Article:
On April 1, 2009, the Fifth Circuit Court of Appeals issued an order holding that a federal habeas corpus petition challenging procedures used to deny parole at a parole hearing which occurred after a previous habeas petition had been filed was not a successive petition.
Richard Delaney Kyles, a Texas state prisoner, filed a motion asking the U.S. District Court to consider a successive petition for a writ of habeas corpus under 28 U.S.C. § 2254. The petition challenged the parole board’s use of parole laws which were stricter than the laws in effect at the time his offense was committed, which the board relied upon to deny him parole at a 2007 hearing.
Kyles alleged that the retroactive application of the stricter parole laws violated the ex post facto and equal protection clauses of the U.S. Constitution. The district court initially dismissed his complaint for failure to state a claim, but that dismissal was reversed on appeal. [See: PLN, July 2008, p.42].
Because he had filed a previous federal petition for a writ of habeas corpus in 2006, and Rule 9 of the rules governing Section 2254 cases in the U.S. District Courts requires that prisoners who want to file a second or successive habeas petition first obtain an order from the appropriate Court of Appeals authorizing the district court to consider the petition, Kyles filed the motion with the Fifth Circuit.
The appellate court held that a petition is considered successive when it involves facts that could have been raised in a prior petition. Because Kyles complained about actions taken by the parole board in 2007, the appellate court noted he “could not have brought those claims in his earlier § 2254 application that was filed in 2006 ‘because those claims had not yet arisen,’” citing Crone v. Cockrell, 324 F.3d 833, 837 (5th Cir. 2003).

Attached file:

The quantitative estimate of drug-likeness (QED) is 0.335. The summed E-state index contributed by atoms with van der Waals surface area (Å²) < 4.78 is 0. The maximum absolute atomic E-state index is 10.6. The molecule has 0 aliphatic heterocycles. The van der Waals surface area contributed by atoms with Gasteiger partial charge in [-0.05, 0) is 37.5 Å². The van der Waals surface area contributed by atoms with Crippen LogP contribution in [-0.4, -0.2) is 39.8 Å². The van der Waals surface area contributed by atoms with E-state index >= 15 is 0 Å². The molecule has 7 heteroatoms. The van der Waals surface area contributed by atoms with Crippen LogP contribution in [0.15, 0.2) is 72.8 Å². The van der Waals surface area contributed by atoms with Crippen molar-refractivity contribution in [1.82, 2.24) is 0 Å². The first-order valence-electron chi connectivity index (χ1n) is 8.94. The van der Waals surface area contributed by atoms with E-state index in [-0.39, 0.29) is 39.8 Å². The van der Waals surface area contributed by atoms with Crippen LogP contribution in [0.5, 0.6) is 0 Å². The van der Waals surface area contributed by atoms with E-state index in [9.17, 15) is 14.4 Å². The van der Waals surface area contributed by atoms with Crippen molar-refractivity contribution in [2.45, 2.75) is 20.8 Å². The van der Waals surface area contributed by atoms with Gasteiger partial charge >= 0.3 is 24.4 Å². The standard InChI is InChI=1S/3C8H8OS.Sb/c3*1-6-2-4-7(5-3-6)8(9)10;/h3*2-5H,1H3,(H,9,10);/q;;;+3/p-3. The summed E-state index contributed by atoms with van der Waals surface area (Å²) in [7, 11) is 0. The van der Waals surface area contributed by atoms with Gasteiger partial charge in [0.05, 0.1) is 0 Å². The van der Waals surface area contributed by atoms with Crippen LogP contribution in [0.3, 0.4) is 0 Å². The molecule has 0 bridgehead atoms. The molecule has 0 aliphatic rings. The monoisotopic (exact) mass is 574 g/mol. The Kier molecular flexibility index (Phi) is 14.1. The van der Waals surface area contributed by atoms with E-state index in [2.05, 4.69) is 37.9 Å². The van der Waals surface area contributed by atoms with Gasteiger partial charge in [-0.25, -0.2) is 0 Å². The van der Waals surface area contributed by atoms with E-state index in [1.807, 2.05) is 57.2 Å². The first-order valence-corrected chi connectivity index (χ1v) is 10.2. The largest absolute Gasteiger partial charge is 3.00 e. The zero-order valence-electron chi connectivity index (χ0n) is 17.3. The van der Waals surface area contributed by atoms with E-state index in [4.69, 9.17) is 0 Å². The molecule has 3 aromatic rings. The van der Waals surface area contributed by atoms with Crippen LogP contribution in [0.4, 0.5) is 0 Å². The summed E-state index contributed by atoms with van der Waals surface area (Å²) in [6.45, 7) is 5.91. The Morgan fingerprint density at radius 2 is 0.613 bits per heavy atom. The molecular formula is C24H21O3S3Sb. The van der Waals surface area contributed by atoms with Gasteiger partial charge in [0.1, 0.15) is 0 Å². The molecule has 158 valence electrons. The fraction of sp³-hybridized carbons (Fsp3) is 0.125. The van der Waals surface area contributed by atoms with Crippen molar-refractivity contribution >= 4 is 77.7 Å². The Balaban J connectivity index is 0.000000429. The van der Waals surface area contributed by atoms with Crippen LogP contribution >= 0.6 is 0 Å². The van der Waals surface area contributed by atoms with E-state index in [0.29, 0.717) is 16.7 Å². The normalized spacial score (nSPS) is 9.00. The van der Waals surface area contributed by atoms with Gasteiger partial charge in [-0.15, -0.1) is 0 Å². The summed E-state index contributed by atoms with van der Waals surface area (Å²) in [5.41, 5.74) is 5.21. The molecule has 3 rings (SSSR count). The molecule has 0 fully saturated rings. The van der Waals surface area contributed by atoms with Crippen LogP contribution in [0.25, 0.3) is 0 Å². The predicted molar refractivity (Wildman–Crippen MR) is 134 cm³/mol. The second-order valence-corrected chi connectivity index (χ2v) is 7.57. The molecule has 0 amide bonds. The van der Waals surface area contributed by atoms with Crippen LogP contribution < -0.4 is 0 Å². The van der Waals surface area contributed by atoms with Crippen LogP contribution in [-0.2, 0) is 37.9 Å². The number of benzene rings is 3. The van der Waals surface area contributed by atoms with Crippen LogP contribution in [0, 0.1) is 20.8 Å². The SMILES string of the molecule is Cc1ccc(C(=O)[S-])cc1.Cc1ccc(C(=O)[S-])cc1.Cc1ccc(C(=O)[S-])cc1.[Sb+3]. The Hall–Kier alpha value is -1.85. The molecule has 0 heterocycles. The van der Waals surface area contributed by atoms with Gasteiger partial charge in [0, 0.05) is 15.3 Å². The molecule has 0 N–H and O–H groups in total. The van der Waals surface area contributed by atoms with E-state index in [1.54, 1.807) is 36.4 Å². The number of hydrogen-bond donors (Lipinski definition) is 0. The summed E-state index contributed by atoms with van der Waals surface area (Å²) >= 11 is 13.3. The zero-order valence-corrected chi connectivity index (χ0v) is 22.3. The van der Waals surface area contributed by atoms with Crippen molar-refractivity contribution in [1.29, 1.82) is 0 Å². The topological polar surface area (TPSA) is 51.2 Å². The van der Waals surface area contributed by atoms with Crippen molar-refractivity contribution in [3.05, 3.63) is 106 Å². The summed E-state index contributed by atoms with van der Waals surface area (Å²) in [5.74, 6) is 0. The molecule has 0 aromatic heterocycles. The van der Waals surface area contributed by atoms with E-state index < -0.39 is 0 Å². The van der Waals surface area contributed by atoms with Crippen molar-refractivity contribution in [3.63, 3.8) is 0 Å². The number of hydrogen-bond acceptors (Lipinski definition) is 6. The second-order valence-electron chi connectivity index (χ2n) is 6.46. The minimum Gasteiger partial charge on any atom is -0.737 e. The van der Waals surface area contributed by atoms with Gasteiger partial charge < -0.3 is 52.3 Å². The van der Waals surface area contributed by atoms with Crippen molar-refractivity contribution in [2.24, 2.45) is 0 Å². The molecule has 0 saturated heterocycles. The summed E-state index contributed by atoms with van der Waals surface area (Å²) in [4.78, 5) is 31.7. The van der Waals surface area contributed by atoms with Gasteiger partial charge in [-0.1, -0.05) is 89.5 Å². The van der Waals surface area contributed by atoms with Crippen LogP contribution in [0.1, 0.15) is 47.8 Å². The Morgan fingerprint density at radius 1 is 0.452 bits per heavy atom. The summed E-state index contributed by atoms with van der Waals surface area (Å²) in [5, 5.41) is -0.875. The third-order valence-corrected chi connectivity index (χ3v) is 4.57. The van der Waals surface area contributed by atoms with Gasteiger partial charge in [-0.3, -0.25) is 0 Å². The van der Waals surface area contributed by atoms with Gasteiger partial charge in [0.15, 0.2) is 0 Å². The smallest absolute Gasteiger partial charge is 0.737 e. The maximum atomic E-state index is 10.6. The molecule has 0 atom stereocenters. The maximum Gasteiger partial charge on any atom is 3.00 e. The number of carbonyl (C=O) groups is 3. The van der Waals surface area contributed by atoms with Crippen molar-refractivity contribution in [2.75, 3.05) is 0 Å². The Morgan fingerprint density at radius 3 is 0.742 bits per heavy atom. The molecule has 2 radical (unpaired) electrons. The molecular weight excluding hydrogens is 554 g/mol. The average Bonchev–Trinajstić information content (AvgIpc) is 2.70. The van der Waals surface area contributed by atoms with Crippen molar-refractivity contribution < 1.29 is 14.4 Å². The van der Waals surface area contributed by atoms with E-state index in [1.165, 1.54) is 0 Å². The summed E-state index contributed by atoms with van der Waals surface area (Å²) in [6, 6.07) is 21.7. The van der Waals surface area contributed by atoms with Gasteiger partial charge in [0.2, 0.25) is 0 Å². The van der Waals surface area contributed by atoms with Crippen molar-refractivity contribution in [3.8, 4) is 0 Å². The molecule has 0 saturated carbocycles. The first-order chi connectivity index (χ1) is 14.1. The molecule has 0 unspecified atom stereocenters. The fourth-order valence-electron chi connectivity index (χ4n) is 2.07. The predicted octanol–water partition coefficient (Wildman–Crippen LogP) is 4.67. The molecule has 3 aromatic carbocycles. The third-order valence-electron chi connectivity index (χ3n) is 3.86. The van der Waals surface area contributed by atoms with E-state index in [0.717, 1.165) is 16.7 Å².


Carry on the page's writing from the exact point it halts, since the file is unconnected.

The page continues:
“Because the factual predicate for Kyles’s present parole-related claims occurred in 2007, after his earlier § 2254 application was filed, his proposed application is not successive. ... Therefore, Kyles is not required to obtain this court’s authorization to proceed with his proposed application,” the Fifth Circuit wrote, citing In re Cain, 137 F.3d. 234, 235-236 (5th Cir. 1998). Kyles’ motion for permission to file a successive petition was therefore denied as being unnecessary. See: In re Kyles, Appeal Case No. 09-20046 (5th Cir. 2009) (unpublished).
Following remand, the district court dismissed Kyles’ complaint again, on the grounds that it was barred by Heck v. Humphrey, 512 U.S. 477, 114 S.Ct. 2364, 129 L.Ed.2d 383 (1994). The court held that “the granting of relief would necessarily imply the invalidity of the parole decisions plaintiff challenges in this civil rights action.” Kyles appealed a second time.
On November 30, 2009 the Fifth Circuit held that Kyles’ claim was not barred by Heck, because he was seeking “relief that will ‘render invalid the state procedures used to deny ... parole suitability’ but does not seek ‘an injunction ordering his immediate or speedier release into the community.’” See: Kyles v. Garrett, 353 Fed.Appx.942 (5th Cir. 2009) (unpublished).
Following remand, on August 19, 2010 the district court granted summary judgment to the defendants and dismissed the case yet again. The court found “that plaintiff’s ex post facto claim regarding the denial of parole in 2004 in the present action is barred by collateral estoppel.” Also, Kyles’ claims regarding denial of parole in 2002 and 2004 were barred by the doctrine of res judicata, and he had failed “to show that his constitutional rights have been violated.”
Kyles has appealed to the Fifth Circuit for a third time, and his appeal remains pending. This case has been in the courts for eight years thus far. See: Kyles v. Garrett, U.S.D.C. (S.D. Tex.), Case No. 3:03-cv-00053; 2010 WL 3303736.
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Kyles v. Garrett
|Cite||U.S.D.C. (S.D. Tex.), Case No. 3:03-cv-00053; 2010 WL 3303736|
Kyles v. Garrett
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|Cite||Appeal Case No. 09-20046 (5th Cir. 2009)|
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